May 20, 2013

The Fix Was In

Crime in College Hoops

Silhouette of Basketball Player (Stock Image)

It’s a cautionary tale for college and professional athletes alike.

Following a three-year FBI investigation dubbed Operation Hook Shot, eight people—including former University of San Diego (USD) basketball star Brandon Johnson, the school’s all-time point and assist leader—were convicted and sentenced to federal prison terms for taking part in a sports bribery conspiracy. The eighth and final defendant, illegal bookmaker Richard Francis Garmo, was sentenced last month.

The case began—as most of our sports bribery matters do—as an organized crime investigation. In 2009, we began looking into the activities of a criminal enterprise operating in the San Diego area. Along with selling marijuana, the group was operating an illegal online gambling business. A related criminal activity, Bureau investigators discovered, was a scheme to fix USD men’s basketball games.

Playing a pivotal role in the scheme was Thaddeus Brown, an assistant basketball coach at USD during the 2006-2007 season. Brown had placed bets with the illegal gambling business operated by Garmo and two partners-in-crime. Though no longer with the team, he still had contacts among the USD players. During the 2009-2010 season, he recruited Johnson—USD’s starting point guard—to influence the outcome of basketball games in exchange for money. Brown was paid handsomely for his role in the conspiracy—up to $10,000 per game.

During that season, it’s believed that at least four games were “fixed” with Johnson’s assistance.Perhaps the senior point guard would miss a free throw now and then or draw a technical foul. Or he would just pass up a shot—at one point Johnson was heard on electronic surveillance talking about how he wouldn’t shoot at the end of a particular game because it would have cost him $1,000.

FBI Sports Presentation Program

The FBI offers an educational program for college athletes, school administrators, athletes, and college officials/referees on the crimes of illegal gambling and sports bribery. Several years ago, the program was expanded to include such issues as illegal performance-enhancing drugs, the dangers of social networking, general criminal acts engaged in by some athletes, and the consequences of hindering law enforcement investigations.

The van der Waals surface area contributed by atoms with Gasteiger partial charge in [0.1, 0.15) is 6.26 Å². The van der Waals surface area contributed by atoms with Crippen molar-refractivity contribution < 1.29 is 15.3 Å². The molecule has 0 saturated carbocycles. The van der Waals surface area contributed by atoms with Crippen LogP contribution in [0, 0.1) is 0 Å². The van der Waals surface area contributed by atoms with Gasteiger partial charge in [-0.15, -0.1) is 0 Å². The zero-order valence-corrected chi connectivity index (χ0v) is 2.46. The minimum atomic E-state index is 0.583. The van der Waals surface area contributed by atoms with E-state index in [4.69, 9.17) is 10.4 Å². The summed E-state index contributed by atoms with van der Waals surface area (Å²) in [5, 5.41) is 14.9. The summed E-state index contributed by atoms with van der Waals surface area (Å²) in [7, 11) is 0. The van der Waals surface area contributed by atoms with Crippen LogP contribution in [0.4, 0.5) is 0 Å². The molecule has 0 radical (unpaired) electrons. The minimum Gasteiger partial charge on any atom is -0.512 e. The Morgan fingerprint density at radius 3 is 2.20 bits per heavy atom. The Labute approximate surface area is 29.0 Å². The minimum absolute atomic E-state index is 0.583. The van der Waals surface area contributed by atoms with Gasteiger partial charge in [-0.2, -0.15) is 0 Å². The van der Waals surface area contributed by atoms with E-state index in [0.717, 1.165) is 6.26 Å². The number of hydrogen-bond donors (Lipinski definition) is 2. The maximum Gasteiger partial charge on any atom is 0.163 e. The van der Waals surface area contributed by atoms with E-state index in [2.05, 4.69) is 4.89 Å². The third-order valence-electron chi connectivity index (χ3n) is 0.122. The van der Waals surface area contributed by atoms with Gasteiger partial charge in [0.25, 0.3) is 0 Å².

Among the presentation’s major takeaways:

  • The FBI investigates illegal U.S. gambling enterprises, with an emphasis on complex, off-shore, cyber-based gambling sites accepting wagers from U.S. citizens.
    Traditional organized crime groups like La Cosa Nostra continue to operate illegal gambling businesses and often engage in physical violence to collect debts and engage in making extortionate loans.
  • Criminal enterprises target individuals—including athletes and officials—who can influence the outcomes of sporting events. The FBI has seen instances where athletes are approached to fix games as a way of working off their own gambling debts. Also targeted are individuals with inside information about athletes and events.
  • Although federal law enforcement investigations target the leadership of illegal gambling enterprises, athletes and officials may surface in these cases, resulting not only in possible criminal charges, but also embarrassment to family and the affected school and the possible loss of scholarships and eligibility to play, future professional contracts, endorsement contracts, etc.

Educational institutions interested in having this program presented at their school should contact their local FBI field office.

The co-conspirators routinely got together to discuss the predictions of oddsmakers and to pick which games to fix. They would then make their bets—often on the other team (USD was usually favored to win)—which would enhance their winnings even more. And with Johnson manipulating the games, they usually won their bets, netting them more than $120,000.

The following season—2010-2011—Johnson had graduated, but he nonetheless tried to recruit another player to continue the scheme. His attempt ultimately failed. Brown also tried—even making attempts at two other schools—but he failed as well.

To penetrate this close-knit conspiracy, the FBI made use of its array of investigative techniques, including court-authorized wiretaps, physical surveillance, confidential informants, subpoenaed documents, and interviews. We also had the cooperation of USD officials and the NCAA. By April 2011, an indictment in conspiracy had been announced.

At the time of the indictment, U.S. Attorney Laura Duffy of the Southern District of California said, “Whether in the area of politics, law, or sports, the phrase ‘the fix is in’ sends chills down the spines of all Americans… Tampering with sports events strikes at the integrity of the games; this kind of betrayal is not merely disappointing—it is criminal and worthy of prosecution.”

While the FBI focuses on the criminal leadership in these sorts of enterprises, athletes and coaches willing to sell out their teams for money can get caught in the net and pay the price. Our advice: Think twice before gambling with your future.

- Press release on Johnson’s sentencing
- Press release on Brown’s sentencing
- Press release on original indictment